“Trust in Supreme Court falters after Roe decision”

WaPo on Dobbs and the cert grant in Moore v. Harper:

The abortion ruling came amid a string of high-profile decisions, including ones expanding gun rights and curtailing the Environmental Protection Agency’s ability to curb carbon emissions. On Thursday, the court agreed to consider whether state lawmakers have the sole authority to determine how federal elections are run and where congressional district lines go.

Many of the recent rulings issued — but especially the overturning of Roe — elated conservatives and enraged liberals, sparking protests and condemnation from lawmakers, celebrities, corporations and civic groups who said they worried the court was becoming another political branch of government. After the court spent decades expanding the rights of many Americans, including by allowing same-sex marriage and protecting voting rights, many were stunned to see a right rolled back.

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“New Insights Into Trump’s State of Mind on Jan. 6 Chip Away at Doubts”

NYT news analysis:

[F]or a man who famously avoids leaving emails or other trails of evidence of his unspoken motives, any doubts about what was really going through Mr. Trump’s mind on that day of violence seemed to have been eviscerated by testimony presented in recent weeks by the House committee investigating the Capitol attack — especially the dramatic appearance last week of a 26-year-old former White House aide who offered a chilling portrait of a president willing to do almost anything to hang onto power.

More than perhaps any insider account that has emerged, the recollections of the aide, Cassidy Hutchinson, demolished the fiction of a president who had nothing to do with what happened. Each revelation was stunning on its own: Mr. Trump knew that weapons were in the crowd as he exhorted supporters to “fight like hell,” and even tried to stop anyone from disarming them. He was so determined to join the mob at the Capitol that he lashed out at his Secret Service detail for refusing to take him. And he was so nonchalant about the bedlam he had unleashed that he suggested Vice President Mike Pence might deserve to be executed for refusing to overturn the election.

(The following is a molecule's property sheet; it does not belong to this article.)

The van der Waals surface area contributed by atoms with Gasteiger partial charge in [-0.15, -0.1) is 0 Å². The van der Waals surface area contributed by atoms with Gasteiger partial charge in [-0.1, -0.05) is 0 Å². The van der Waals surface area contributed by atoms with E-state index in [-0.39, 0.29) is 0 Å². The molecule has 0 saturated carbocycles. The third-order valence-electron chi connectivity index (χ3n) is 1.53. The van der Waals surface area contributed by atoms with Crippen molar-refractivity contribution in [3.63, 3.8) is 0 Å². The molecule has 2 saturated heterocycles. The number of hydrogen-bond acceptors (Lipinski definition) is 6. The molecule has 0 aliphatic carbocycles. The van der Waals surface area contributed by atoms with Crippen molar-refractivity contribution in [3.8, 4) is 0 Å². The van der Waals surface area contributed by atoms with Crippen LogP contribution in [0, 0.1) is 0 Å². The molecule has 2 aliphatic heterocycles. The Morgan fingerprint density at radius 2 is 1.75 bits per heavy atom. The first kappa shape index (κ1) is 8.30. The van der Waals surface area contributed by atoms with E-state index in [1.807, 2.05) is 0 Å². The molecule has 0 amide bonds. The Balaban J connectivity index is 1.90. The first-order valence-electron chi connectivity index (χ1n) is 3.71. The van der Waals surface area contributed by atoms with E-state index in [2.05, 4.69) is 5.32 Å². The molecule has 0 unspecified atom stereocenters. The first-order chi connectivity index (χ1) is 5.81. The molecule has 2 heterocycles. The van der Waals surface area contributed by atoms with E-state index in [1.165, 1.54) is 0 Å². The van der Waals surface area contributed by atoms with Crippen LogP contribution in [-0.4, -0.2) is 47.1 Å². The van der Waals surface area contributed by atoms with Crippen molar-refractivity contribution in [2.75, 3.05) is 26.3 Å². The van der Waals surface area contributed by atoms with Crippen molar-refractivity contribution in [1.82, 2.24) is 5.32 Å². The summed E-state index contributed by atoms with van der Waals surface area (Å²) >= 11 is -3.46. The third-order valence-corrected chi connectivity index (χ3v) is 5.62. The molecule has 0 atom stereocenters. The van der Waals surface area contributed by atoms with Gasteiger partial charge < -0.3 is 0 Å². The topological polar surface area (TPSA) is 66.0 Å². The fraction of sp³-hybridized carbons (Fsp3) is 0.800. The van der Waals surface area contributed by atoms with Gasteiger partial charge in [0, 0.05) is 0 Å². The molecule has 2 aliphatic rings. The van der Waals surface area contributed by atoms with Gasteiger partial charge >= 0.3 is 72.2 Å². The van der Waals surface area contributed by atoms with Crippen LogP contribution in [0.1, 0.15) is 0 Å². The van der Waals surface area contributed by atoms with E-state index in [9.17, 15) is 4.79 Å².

But when added together, the various disclosures have produced the clearest picture yet of an unprecedented attempt to subvert the traditional American democratic process, with a sitting president who had lost at the ballot box planning to march with an armed crowd to the Capitol to block the transfer of power, brushing aside manifold concerns about the potential for violence along the way.

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“How the Founders Intended to Check the Supreme Court’s Power”

A historical case for court packing and jurisdiction stripping, from Politico Magazine:

Acting in concert, the president and Congress may shape both the size and purview of the court. They can declare individual legislative measures or entire topics beyond their scope of review. It’s happened before, notably in 1868, when Congress passed legislation stripping the Supreme Court of its jurisdiction over cases related to federal writs of habeas corpus. In the majority decision, Chief Justice Salmon P. Chase acknowledged that the court’s jurisdiction was subject to congressional limitation. Subsequent justices, over the past century, have acknowledged the same.